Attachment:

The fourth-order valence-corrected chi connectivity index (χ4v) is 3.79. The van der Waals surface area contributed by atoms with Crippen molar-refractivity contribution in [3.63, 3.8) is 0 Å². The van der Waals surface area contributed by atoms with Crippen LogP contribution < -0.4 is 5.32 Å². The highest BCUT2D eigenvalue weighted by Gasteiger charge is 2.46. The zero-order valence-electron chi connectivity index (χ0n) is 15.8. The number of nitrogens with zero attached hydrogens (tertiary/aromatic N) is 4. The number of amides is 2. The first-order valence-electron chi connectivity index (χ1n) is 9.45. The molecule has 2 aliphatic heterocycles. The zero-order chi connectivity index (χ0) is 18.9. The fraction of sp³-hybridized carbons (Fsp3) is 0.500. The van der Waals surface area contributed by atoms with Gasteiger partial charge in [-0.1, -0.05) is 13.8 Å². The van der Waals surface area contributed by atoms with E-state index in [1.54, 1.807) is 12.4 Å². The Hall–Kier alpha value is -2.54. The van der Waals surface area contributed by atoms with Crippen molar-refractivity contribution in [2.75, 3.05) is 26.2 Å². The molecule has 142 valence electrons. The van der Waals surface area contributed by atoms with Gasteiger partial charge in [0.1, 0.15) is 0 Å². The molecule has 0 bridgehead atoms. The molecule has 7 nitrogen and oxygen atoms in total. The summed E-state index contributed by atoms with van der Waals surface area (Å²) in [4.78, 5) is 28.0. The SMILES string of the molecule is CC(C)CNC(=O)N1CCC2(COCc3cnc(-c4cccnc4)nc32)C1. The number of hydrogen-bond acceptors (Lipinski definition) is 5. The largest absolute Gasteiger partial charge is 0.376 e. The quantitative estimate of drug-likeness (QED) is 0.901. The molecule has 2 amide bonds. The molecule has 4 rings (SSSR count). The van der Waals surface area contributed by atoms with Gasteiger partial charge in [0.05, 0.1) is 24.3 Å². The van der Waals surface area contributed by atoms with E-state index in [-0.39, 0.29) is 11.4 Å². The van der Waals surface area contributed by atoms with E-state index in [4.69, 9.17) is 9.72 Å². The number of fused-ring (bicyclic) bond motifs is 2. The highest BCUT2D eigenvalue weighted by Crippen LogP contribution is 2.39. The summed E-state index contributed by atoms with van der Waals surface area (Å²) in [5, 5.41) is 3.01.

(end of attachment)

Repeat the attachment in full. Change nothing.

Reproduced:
The fourth-order valence-corrected chi connectivity index (χ4v) is 3.79. The van der Waals surface area contributed by atoms with Crippen molar-refractivity contribution in [3.63, 3.8) is 0 Å². The van der Waals surface area contributed by atoms with Crippen LogP contribution < -0.4 is 5.32 Å². The highest BCUT2D eigenvalue weighted by Gasteiger charge is 2.46. The zero-order valence-electron chi connectivity index (χ0n) is 15.8. The number of nitrogens with zero attached hydrogens (tertiary/aromatic N) is 4. The number of amides is 2. The first-order valence-electron chi connectivity index (χ1n) is 9.45. The molecule has 2 aliphatic heterocycles. The zero-order chi connectivity index (χ0) is 18.9. The fraction of sp³-hybridized carbons (Fsp3) is 0.500. The van der Waals surface area contributed by atoms with Gasteiger partial charge in [-0.1, -0.05) is 13.8 Å². The van der Waals surface area contributed by atoms with E-state index in [1.54, 1.807) is 12.4 Å². The Hall–Kier alpha value is -2.54. The van der Waals surface area contributed by atoms with Crippen molar-refractivity contribution in [2.75, 3.05) is 26.2 Å². The molecule has 142 valence electrons. The van der Waals surface area contributed by atoms with Gasteiger partial charge in [0.1, 0.15) is 0 Å². The molecule has 0 bridgehead atoms. The molecule has 7 nitrogen and oxygen atoms in total. The summed E-state index contributed by atoms with van der Waals surface area (Å²) in [4.78, 5) is 28.0. The SMILES string of the molecule is CC(C)CNC(=O)N1CCC2(COCc3cnc(-c4cccnc4)nc32)C1. The number of hydrogen-bond acceptors (Lipinski definition) is 5. The largest absolute Gasteiger partial charge is 0.376 e. The quantitative estimate of drug-likeness (QED) is 0.901. The molecule has 2 amide bonds. The molecule has 4 rings (SSSR count). The van der Waals surface area contributed by atoms with Gasteiger partial charge in [0.05, 0.1) is 24.3 Å². The van der Waals surface area contributed by atoms with E-state index in [-0.39, 0.29) is 11.4 Å². The van der Waals surface area contributed by atoms with E-state index in [4.69, 9.17) is 9.72 Å². The number of fused-ring (bicyclic) bond motifs is 2. The highest BCUT2D eigenvalue weighted by Crippen LogP contribution is 2.39. The summed E-state index contributed by atoms with van der Waals surface area (Å²) in [5, 5.41) is 3.01.